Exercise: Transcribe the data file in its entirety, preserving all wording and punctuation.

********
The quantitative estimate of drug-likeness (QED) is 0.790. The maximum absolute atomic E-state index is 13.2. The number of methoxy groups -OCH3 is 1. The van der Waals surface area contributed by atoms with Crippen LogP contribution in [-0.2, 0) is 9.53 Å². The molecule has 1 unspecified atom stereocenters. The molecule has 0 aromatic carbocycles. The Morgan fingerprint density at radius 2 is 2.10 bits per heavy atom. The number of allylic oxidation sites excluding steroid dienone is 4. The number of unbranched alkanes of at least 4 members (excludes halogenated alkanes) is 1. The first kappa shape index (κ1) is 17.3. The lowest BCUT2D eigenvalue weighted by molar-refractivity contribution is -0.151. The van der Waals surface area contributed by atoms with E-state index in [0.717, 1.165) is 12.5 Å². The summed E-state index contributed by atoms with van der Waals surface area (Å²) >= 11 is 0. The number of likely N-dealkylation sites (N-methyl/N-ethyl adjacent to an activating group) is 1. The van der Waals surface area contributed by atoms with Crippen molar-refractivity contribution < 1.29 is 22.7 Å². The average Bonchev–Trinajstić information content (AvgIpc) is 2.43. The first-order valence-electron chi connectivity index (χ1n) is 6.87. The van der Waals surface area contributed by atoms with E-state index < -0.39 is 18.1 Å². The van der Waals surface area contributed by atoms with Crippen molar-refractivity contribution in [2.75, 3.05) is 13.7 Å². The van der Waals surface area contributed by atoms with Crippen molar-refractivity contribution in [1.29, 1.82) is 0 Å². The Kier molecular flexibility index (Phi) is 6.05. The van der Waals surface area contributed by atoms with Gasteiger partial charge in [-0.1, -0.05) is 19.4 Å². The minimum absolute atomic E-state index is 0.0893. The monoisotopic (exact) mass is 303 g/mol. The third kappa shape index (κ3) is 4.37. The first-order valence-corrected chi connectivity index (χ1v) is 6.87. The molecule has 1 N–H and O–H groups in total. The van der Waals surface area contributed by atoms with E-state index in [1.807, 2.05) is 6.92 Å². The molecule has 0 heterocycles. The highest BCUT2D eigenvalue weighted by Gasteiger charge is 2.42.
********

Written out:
The quantitative estimate of drug-likeness (QED) is 0.790. The maximum absolute atomic E-state index is 13.2. The number of methoxy groups -OCH3 is 1. The van der Waals surface area contributed by atoms with Crippen LogP contribution in [-0.2, 0) is 9.53 Å². The molecule has 1 unspecified atom stereocenters. The molecule has 0 aromatic carbocycles. The Morgan fingerprint density at radius 2 is 2.10 bits per heavy atom. The number of allylic oxidation sites excluding steroid dienone is 4. The number of unbranched alkanes of at least 4 members (excludes halogenated alkanes) is 1. The first kappa shape index (κ1) is 17.3. The lowest BCUT2D eigenvalue weighted by molar-refractivity contribution is -0.151. The van der Waals surface area contributed by atoms with E-state index in [0.717, 1.165) is 12.5 Å². The summed E-state index contributed by atoms with van der Waals surface area (Å²) >= 11 is 0. The number of likely N-dealkylation sites (N-methyl/N-ethyl adjacent to an activating group) is 1. The van der Waals surface area contributed by atoms with Crippen molar-refractivity contribution < 1.29 is 22.7 Å². The average Bonchev–Trinajstić information content (AvgIpc) is 2.43. The first-order valence-electron chi connectivity index (χ1n) is 6.87. The van der Waals surface area contributed by atoms with E-state index < -0.39 is 18.1 Å². The van der Waals surface area contributed by atoms with Crippen molar-refractivity contribution in [2.75, 3.05) is 13.7 Å². The van der Waals surface area contributed by atoms with Crippen molar-refractivity contribution in [1.29, 1.82) is 0 Å². The Kier molecular flexibility index (Phi) is 6.05. The van der Waals surface area contributed by atoms with Gasteiger partial charge in [-0.1, -0.05) is 19.4 Å². The minimum absolute atomic E-state index is 0.0893. The monoisotopic (exact) mass is 303 g/mol. The third kappa shape index (κ3) is 4.37. The first-order valence-corrected chi connectivity index (χ1v) is 6.87. The molecule has 1 N–H and O–H groups in total. The van der Waals surface area contributed by atoms with E-state index in [1.807, 2.05) is 6.92 Å². The molecule has 0 heterocycles. The highest BCUT2D eigenvalue weighted by Gasteiger charge is 2.42.